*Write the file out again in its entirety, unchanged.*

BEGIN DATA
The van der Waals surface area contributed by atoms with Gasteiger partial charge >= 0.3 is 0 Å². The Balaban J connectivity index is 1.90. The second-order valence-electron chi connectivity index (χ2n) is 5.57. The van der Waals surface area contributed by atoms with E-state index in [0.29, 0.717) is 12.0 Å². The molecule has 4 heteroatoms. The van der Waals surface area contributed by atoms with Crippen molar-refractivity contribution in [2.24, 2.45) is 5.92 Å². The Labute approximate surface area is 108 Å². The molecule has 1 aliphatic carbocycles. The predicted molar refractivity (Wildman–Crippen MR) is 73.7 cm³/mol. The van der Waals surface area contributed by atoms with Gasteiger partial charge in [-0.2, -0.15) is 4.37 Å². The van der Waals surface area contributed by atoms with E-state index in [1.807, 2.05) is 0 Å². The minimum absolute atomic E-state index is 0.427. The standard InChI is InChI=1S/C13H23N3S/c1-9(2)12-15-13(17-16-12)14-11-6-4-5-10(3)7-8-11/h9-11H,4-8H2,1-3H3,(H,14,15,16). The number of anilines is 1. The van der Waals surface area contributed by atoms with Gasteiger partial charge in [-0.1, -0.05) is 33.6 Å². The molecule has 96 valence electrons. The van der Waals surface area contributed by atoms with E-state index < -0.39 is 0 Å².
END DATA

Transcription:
The van der Waals surface area contributed by atoms with Gasteiger partial charge >= 0.3 is 0 Å². The Balaban J connectivity index is 1.90. The second-order valence-electron chi connectivity index (χ2n) is 5.57. The van der Waals surface area contributed by atoms with E-state index in [0.29, 0.717) is 12.0 Å². The molecule has 4 heteroatoms. The van der Waals surface area contributed by atoms with Crippen molar-refractivity contribution in [2.24, 2.45) is 5.92 Å². The Labute approximate surface area is 108 Å². The molecule has 1 aliphatic carbocycles. The predicted molar refractivity (Wildman–Crippen MR) is 73.7 cm³/mol. The van der Waals surface area contributed by atoms with Gasteiger partial charge in [-0.2, -0.15) is 4.37 Å². The van der Waals surface area contributed by atoms with E-state index in [1.807, 2.05) is 0 Å². The minimum absolute atomic E-state index is 0.427. The standard InChI is InChI=1S/C13H23N3S/c1-9(2)12-15-13(17-16-12)14-11-6-4-5-10(3)7-8-11/h9-11H,4-8H2,1-3H3,(H,14,15,16). The number of anilines is 1. The van der Waals surface area contributed by atoms with Gasteiger partial charge in [-0.1, -0.05) is 33.6 Å². The molecule has 96 valence electrons. The van der Waals surface area contributed by atoms with E-state index < -0.39 is 0 Å².